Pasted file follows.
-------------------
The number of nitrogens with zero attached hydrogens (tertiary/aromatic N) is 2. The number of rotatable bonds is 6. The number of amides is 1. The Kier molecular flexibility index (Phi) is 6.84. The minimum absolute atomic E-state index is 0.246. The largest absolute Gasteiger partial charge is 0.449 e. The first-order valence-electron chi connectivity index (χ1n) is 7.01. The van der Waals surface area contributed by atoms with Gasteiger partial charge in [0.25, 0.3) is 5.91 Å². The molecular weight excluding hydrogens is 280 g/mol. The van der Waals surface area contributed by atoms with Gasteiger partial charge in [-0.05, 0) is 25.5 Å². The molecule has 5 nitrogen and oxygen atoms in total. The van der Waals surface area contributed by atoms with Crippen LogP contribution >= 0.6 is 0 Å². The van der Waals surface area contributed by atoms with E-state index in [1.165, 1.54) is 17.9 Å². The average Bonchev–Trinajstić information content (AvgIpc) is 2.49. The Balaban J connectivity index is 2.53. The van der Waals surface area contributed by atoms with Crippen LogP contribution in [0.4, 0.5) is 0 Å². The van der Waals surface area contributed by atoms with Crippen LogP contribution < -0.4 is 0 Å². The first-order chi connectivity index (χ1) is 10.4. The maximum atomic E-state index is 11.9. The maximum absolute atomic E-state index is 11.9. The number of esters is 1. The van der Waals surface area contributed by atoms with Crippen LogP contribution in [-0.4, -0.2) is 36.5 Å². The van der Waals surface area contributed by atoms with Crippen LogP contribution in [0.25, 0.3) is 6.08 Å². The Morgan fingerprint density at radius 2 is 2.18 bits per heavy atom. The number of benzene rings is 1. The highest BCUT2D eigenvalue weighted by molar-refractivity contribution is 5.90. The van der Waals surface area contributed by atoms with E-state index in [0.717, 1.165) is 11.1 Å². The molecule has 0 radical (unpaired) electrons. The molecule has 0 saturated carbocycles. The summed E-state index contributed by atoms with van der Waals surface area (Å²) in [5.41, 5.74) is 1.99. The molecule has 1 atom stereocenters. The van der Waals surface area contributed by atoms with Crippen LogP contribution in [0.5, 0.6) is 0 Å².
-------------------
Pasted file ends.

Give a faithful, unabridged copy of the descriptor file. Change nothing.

The number of nitrogens with zero attached hydrogens (tertiary/aromatic N) is 2. The number of rotatable bonds is 6. The number of amides is 1. The Kier molecular flexibility index (Phi) is 6.84. The minimum absolute atomic E-state index is 0.246. The largest absolute Gasteiger partial charge is 0.449 e. The first-order valence-electron chi connectivity index (χ1n) is 7.01. The van der Waals surface area contributed by atoms with Gasteiger partial charge in [0.25, 0.3) is 5.91 Å². The molecular weight excluding hydrogens is 280 g/mol. The van der Waals surface area contributed by atoms with Gasteiger partial charge in [-0.05, 0) is 25.5 Å². The molecule has 5 nitrogen and oxygen atoms in total. The van der Waals surface area contributed by atoms with Crippen LogP contribution >= 0.6 is 0 Å². The van der Waals surface area contributed by atoms with E-state index in [1.165, 1.54) is 17.9 Å². The average Bonchev–Trinajstić information content (AvgIpc) is 2.49. The Balaban J connectivity index is 2.53. The van der Waals surface area contributed by atoms with Crippen LogP contribution in [0.4, 0.5) is 0 Å². The van der Waals surface area contributed by atoms with Crippen LogP contribution < -0.4 is 0 Å². The first-order chi connectivity index (χ1) is 10.4. The maximum atomic E-state index is 11.9. The maximum absolute atomic E-state index is 11.9. The number of esters is 1. The van der Waals surface area contributed by atoms with Crippen LogP contribution in [-0.4, -0.2) is 36.5 Å². The van der Waals surface area contributed by atoms with Crippen LogP contribution in [0.25, 0.3) is 6.08 Å². The Morgan fingerprint density at radius 2 is 2.18 bits per heavy atom. The number of benzene rings is 1. The highest BCUT2D eigenvalue weighted by molar-refractivity contribution is 5.90. The van der Waals surface area contributed by atoms with E-state index in [0.717, 1.165) is 11.1 Å². The molecule has 0 radical (unpaired) electrons. The molecule has 0 saturated carbocycles. The summed E-state index contributed by atoms with van der Waals surface area (Å²) in [5.41, 5.74) is 1.99. The molecule has 1 atom stereocenters. The van der Waals surface area contributed by atoms with Crippen LogP contribution in [0.5, 0.6) is 0 Å².